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An Iranian activist imprisoned for his social media activity has gone on a wet hunger strike to protest the Judiciary’s rejection of his request for conditional release.

Amir Golestani, 35, was sentenced to seven years in prison with a group of other social media activists in April 2015 for “assembly and collusion against national security” and “insulting the sacred.”

At the time of his arrest in 2013, Golestani was the administrator of a Facebook page called Zendegi-e Sagi (Living Like a Dog), where he had posted comments that were critical of social and political issues in Iran.

The law says that those who have been charged with ‘insulting the sacred’ can ask for conditional release after serving a third of their sentence,” said the source. “Amir has been in prison for 31 months. He has been one of the good and calm prisoners.”

But Golestani’s request for conditional release has been rejected for an “unknown reason,” the source told the Campaign, adding that Golestani’s “family has only been told that the prosecutor is opposed to his release but they have not said why.”

Golestani was arrested on August 20, 2013 by Iran’s Revolutionary Guards Intelligence Organization at his workplace in Babolsar, located about 140 miles north of Tehran.

He and seven other Facebook activists were collectively put on trial at Branch 28 of the Revolutionary Court and sentenced by Judge Mohammad Moghisseh to sentences ranging from seven to twenty years, but their sentences were later reduced.

The initial sentencing by Moghiseh, which was harsher than what the law allows, was intended to spread fear among Internet users in Iran, and dissuade Iranians from stepping outside strict state controls on cyberspace.

SOURCE: International Campaign for Human Rights in Iran


An appeals court in Tehran has sentenced six individuals to prison terms ranging from five to seven years for postings on their Facebook pages. Two additional individuals are facing as of yet unknown terms for their activities on the social networking site.

These are the final verdicts for a group of eight Facebook users arrested in 2014, and represent a reduction from sentences that originally ranged as high as 20 years for their posting of peaceful online content. The sentences indicate a continuation of an assault on freedom of speech in Iran that has increasingly focused on social media.

A source familiar with the case informed the International Campaign for Human Rights in Iran of these sentences, and said that the court’s ruling, which was served to six of the suspects’ lawyers last week, indicated that they were given maximum sentence according to the New Islamic Penal Code.

“It is still not clear which charges the Appeals Court Judge has used for the five individuals’ seven-year sentences. They were all charged with “assembly and collusion against national security” and “insulting the sacred,” and the maximum penalty for each is seven years in prison,” said the source.

Massoud Seyed Talebi, Farid Akramipour, Fariborz Kardar Fard, Massoud Ghasemkhani, and Amir Golestani were each sentenced to seven years, and Mehdi Reyshahri was sentenced to five years in prison. Regarding the two other individuals, both female, whose final ruling is unknown, Roya Saberi Nobakht is being held inside Gharchak Prison in Varamin, and the other, who has two young children, was released on bail upon completion of interrogations in 2014.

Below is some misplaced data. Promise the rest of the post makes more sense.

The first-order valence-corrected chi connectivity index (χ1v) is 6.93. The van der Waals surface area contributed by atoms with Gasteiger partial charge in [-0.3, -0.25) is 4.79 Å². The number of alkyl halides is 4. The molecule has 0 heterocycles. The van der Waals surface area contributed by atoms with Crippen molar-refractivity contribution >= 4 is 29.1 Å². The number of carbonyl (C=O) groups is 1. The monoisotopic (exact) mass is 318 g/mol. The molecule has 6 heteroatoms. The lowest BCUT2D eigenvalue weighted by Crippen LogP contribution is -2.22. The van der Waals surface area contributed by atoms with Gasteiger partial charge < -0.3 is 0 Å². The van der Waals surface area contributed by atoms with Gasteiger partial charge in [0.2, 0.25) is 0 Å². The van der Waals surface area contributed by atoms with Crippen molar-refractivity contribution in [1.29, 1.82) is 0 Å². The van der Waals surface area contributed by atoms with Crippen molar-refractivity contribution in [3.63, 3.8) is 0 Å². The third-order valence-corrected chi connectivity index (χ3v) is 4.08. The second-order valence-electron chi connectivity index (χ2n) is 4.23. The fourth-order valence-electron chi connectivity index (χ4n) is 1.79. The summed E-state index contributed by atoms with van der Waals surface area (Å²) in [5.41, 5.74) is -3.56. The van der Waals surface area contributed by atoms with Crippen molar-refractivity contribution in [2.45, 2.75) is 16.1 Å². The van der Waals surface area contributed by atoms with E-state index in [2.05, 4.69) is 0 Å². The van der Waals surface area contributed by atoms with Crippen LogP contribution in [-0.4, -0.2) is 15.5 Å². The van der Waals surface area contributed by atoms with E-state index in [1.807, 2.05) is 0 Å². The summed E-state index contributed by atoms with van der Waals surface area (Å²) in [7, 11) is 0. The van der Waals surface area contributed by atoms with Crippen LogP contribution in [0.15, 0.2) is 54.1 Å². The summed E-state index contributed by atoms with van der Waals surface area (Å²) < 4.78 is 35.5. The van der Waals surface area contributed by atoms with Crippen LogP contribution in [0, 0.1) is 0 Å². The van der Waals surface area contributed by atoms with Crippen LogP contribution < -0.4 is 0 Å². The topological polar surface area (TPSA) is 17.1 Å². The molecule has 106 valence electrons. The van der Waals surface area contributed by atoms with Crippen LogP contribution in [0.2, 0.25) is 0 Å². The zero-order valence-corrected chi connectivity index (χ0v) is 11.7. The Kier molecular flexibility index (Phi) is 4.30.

The eight suspects were sentenced on charges such as “insulting the Supreme Leader,” “insulting state officials,” and “propaganda against the state.”

“Lawyers for these individuals insist on knowing which of the charges the Judge used for issuing the seven-year sentence, because although the two charges have the same length of imprisonment as maximum punishment, they have different legal ramifications,” said the source.

“According to the New Islamic Penal Code, if an individual is charged with ‘insulting the sacred,’ he or she can request conditional release after serving 1/3 of the sentence; however, for the charge of ‘assembly and collusion,’ there is no conditional release. Therefore, if their sentence is related to the charge of ‘insulting the sacred,’ they can apply for conditional release after serving 2.5 years in prison,” the source stated.

The source also noted that the six individuals were being held in very poor conditions inside Evin Prison. “Last week, for unknown reasons, prison officials transferred them from Ward 350 to Ward 8, a ward that does not have suitable sanitary and living conditions and it is a ward in which prisoners with different types of crimes are held. The six men sleep on the floor [because there are no beds available for them in this ward].”

According to a report by IRNA on July 13, 2014, the eight young individuals active on Facebook were originally sentenced on charges of “assembly and collusion against national security,” “propaganda against the state,” and “insulting the sacred, insulting Heads of Branches, and insulting individuals.” The report indicated that the IRGC’s Sarallah Base had pursued and identified the eight individuals and arrested them in July 2013. The case was reviewed at the Evin Prison Courts and forwarded to Branch 28 of the Tehran Revolutionary Court on February 16, 2014.
SOURCE: International Campaign for Human Rights in Iran

URGENT UPDATE: JANUARY 28, 2015-The prison sentences for eight Iranian Facebook activists, totaling 133 years of imprisonment, were confirmed by the Revision department of the Supreme Court, it was reported on January 28, 2015.

According to the report of Human Rights Activists News Agency (HRANA), over the course of several days in late January, the Supreme Court confirmed the sentences for Masoud Seyed Talebi, Fariborz Kardarfar, Amin Akramipoor, Amir Golestani, Masood Ghasemkhani, Mehdi Rayshahri, Roya Saberi Nezhad Nobakhti and Naghmeh Shahsavandi.

The Supreme Court’s decision raises many uncertainties;furthermore, aggregating all cases together is not an accepted legal practice by an norm; and finally it was not even specified that how much of these prison sentences of these prisoners must endure.